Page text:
Friday February 23, 2018

Do You Know there are only two Leaning Temples in The World? Visit the Leaning Temple of Huma in Sambalpur

Huma is about 23 kms towards the southern direction of Sambalpur, Odisha. and is connected with Sambalpur and other cities of Orissa by road. The temple is situated inside the village of Huma.

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Leaning Temple
The Leaning Temple of Huma. Wikimedia.
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The famous Leaning Temple of Huma built in 1670 AD is dedicated to Lord Shiva. This temple is one of the only two leaning temples in the world. It was constructed by the ruler, Baliar Singh, the 5th ruler of the kingdom of Chauhan of Sambalpur, Odisha, India. The speciality of this temple is it’s structure skewed to one direction.

Reason Behind its Tilted Structure:

It is regarded that the reason for its tilted structure could be some interior dismounting of rocky bed at which this temple is positioned, either because of flood current inside the Mahanadi River or earthquake, thereby affecting the position of this original temple.  An interesting fact to be noted is that the other little temples inside the Hamlet are also tilted to various other directions.

The finest time to visit this leaning temple is October to March. Enshrine your spirituality during these months and celebrate the festive season in the town of Sambalpur, Odisha. Shivratri is believed to be the chief festival of this temple. Hence, it advances a huge gathering specially during Shivratri festival during March. You may also find ‘Kudo’ fishes on the bank of river Mahanadi near the temple who are given food by devotees as a part of the worship.

Leaning Temple
The Leaning Temple of Huma. Wikimedia.

How to Reach the Leaning Temple of Huma:

By Road – Huma is about 23 kms towards the southern direction of Sambalpur, Odisha. and is connected with Sambalpur and other cities of Orissa by road. The temple is situated inside the village of Huma.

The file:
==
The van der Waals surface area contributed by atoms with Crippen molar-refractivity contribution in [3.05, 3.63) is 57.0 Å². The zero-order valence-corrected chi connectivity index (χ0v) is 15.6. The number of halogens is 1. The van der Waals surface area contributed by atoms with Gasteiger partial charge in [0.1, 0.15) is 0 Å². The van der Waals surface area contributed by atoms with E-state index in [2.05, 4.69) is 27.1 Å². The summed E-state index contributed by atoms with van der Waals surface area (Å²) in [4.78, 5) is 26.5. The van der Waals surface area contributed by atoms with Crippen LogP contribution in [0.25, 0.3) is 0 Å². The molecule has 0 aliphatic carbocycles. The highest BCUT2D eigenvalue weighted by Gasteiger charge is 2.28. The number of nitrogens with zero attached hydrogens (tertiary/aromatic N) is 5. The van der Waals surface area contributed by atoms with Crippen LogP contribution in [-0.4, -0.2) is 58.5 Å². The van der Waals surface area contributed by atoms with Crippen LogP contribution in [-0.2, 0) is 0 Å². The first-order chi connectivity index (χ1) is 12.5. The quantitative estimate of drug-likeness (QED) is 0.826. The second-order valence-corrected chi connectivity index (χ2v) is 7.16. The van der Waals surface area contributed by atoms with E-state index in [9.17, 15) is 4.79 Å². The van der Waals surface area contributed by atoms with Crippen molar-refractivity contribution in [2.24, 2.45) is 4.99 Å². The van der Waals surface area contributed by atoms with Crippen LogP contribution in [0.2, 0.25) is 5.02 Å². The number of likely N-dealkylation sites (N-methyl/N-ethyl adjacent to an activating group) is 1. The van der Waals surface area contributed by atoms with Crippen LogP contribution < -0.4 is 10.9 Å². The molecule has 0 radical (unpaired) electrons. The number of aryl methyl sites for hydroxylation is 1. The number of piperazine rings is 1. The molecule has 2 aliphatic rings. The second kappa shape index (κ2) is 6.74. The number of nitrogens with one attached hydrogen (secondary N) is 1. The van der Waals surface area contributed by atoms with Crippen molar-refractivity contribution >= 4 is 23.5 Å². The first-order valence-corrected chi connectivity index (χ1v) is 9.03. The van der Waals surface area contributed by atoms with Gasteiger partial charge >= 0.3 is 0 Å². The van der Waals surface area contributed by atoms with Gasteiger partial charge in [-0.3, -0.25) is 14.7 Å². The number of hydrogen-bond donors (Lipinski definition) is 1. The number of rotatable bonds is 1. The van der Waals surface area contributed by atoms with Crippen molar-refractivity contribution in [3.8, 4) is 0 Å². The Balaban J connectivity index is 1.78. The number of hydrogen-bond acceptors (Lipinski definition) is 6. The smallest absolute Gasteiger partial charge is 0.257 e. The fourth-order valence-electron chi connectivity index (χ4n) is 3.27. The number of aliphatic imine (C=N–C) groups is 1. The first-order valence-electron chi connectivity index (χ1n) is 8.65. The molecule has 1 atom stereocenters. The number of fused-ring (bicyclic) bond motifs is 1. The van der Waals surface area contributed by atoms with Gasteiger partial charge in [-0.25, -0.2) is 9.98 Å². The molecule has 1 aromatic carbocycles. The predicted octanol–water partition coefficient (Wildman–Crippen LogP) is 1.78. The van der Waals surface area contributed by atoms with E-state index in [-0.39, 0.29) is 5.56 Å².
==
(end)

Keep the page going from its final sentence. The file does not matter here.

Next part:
By Rail – Sambalpur railway station is the closest station from Huma. You may find taxis and cabs to drop you 23 kms towards the temple of Huma.

By Air – Bhubaneshwar is the closest airport to Huma which is approximately 290 ms away from Huma. Catch a taxi or cab to drop you at the exact destination.

Leaning Temple
Huma Leaning Temple is one of the two leaning temples of the world. Wikimedia.

Where to stay:

There are various hotels nearby the temple at affordable prices presenting the pleasant view of the outside village.

-Prepared by Bhavana Rathi of NewsGram. Twitter @tweet_bhavana 

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Copyright 2017 NewsGram

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Mesmerising Temple Towns Near Bangalore

Due to a large influx of people from all over the world into the city, Bangalore is now a melting pot of culture and attracts people from various walks of life

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The center of India's high-tech industry, the city is also known for its parks and nightlife.
The center of India's high-tech industry, the city is also known for its parks and nightlife. Wikimedia Commons
  • Bangalore often referred as the Garden City and Silicon Valley
  • The city is also home to many temples that are regularly flocked by devotees

Bangalore is endowed with many titles that capture the essence of the city. Garden City and Silicon Valley are often used to refer to this culturally rich city. Due to a large influx of people from all over the world into the city, Bangalore is now a melting pot of culture and attracts people from various walks of life. The city is also home to many temples that are regularly flocked by devotees. Apart from these, there are quite a few places of worship around Bangalore that are worth a visit.